Germany spends more than 11% of GDP on health care - after the US and Switzerland the third most expensive system in the world. At the same time, healthy life expectancy is just about average among the OECD countries. This indicates that the German health care system suffers from inefficiency. Other OECD countries, notably Sweden, achieve much higher healthy life expectancies at considerably lower costs.
This paper addresses how the efficiency of the German health care system should be improved upon. Our central argument departs from the well-known observation that information about efficient health care procedures and technologies is asymmetric: insurances know better than consumers which doctors and hospital deliver high quality at lower prices. Hence, the role of health insurances as information mediators between consumers and providers is crucial. Thus, on the one hand, health insurances should gain more market power in the provider market, in which insurance companies pay the services of doctors and hospitals, in order to control costs. One the other hand, however, this increased market power in the provider market needs to be counter-balanced by more competition in the insurance market, in which consumers purchase insurance policies. This requires free choice of consumers among insurance contracts with different prices.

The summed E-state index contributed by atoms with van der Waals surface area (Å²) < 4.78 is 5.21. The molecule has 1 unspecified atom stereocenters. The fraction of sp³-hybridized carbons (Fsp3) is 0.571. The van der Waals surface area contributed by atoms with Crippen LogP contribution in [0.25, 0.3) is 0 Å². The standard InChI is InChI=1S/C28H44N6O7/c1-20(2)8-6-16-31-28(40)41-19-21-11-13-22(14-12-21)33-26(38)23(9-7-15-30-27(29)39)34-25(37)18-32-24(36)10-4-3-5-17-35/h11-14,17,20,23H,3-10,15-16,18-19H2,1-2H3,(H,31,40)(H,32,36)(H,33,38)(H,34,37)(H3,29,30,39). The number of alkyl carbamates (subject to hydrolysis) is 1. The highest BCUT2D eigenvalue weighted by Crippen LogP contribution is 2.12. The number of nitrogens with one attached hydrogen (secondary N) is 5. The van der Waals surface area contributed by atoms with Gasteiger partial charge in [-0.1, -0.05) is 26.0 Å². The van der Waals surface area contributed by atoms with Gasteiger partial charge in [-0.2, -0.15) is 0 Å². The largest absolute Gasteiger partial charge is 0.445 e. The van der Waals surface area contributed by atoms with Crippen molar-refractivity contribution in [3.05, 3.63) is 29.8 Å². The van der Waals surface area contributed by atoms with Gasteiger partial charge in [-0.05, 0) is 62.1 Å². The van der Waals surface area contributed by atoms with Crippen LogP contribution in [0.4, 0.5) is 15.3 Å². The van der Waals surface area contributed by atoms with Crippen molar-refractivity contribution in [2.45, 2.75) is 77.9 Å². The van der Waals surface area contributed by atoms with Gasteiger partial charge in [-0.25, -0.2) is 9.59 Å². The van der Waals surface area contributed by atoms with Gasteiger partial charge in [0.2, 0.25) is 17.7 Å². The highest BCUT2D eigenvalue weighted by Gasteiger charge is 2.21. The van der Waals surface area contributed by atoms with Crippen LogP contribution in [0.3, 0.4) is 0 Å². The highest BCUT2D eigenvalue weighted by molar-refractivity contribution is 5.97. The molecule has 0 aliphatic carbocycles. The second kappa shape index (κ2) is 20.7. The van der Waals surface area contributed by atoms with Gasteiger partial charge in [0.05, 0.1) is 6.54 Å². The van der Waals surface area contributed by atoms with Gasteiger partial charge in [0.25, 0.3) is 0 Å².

Journal of Economics and Statistics is a scientific journal published in Germany since 1863. The Journal publishes papers in all fields of economics and applied statistics. A specific focus is on papers combining theory with empirical analyses.